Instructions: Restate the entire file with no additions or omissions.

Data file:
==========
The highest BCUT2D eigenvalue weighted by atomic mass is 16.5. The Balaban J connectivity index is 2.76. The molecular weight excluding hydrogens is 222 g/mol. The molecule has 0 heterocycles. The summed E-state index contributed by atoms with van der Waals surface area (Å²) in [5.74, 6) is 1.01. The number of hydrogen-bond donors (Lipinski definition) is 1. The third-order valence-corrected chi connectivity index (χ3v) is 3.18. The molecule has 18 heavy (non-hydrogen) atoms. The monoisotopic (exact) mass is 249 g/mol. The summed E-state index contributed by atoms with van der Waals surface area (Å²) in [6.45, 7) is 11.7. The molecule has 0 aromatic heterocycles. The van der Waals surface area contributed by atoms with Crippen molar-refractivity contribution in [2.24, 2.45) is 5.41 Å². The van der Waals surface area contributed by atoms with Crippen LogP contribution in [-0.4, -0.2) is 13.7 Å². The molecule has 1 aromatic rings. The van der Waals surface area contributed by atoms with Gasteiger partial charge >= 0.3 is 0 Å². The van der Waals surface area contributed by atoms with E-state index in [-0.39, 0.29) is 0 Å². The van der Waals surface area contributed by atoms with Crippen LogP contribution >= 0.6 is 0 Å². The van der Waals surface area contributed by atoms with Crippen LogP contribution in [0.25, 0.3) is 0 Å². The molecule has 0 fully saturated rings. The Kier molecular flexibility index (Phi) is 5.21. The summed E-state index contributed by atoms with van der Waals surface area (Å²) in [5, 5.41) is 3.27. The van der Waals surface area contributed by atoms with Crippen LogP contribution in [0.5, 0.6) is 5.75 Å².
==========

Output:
The highest BCUT2D eigenvalue weighted by atomic mass is 16.5. The Balaban J connectivity index is 2.76. The molecular weight excluding hydrogens is 222 g/mol. The molecule has 0 heterocycles. The summed E-state index contributed by atoms with van der Waals surface area (Å²) in [5.74, 6) is 1.01. The number of hydrogen-bond donors (Lipinski definition) is 1. The third-order valence-corrected chi connectivity index (χ3v) is 3.18. The molecule has 18 heavy (non-hydrogen) atoms. The monoisotopic (exact) mass is 249 g/mol. The summed E-state index contributed by atoms with van der Waals surface area (Å²) in [6.45, 7) is 11.7. The molecule has 0 aromatic heterocycles. The van der Waals surface area contributed by atoms with Crippen molar-refractivity contribution in [2.24, 2.45) is 5.41 Å². The van der Waals surface area contributed by atoms with Crippen LogP contribution in [-0.4, -0.2) is 13.7 Å². The molecule has 1 aromatic rings. The van der Waals surface area contributed by atoms with Gasteiger partial charge >= 0.3 is 0 Å². The van der Waals surface area contributed by atoms with E-state index in [-0.39, 0.29) is 0 Å². The van der Waals surface area contributed by atoms with Crippen LogP contribution >= 0.6 is 0 Å². The van der Waals surface area contributed by atoms with Crippen LogP contribution in [0.25, 0.3) is 0 Å². The molecule has 0 fully saturated rings. The Kier molecular flexibility index (Phi) is 5.21. The summed E-state index contributed by atoms with van der Waals surface area (Å²) in [5, 5.41) is 3.27. The van der Waals surface area contributed by atoms with Crippen LogP contribution in [0.5, 0.6) is 5.75 Å².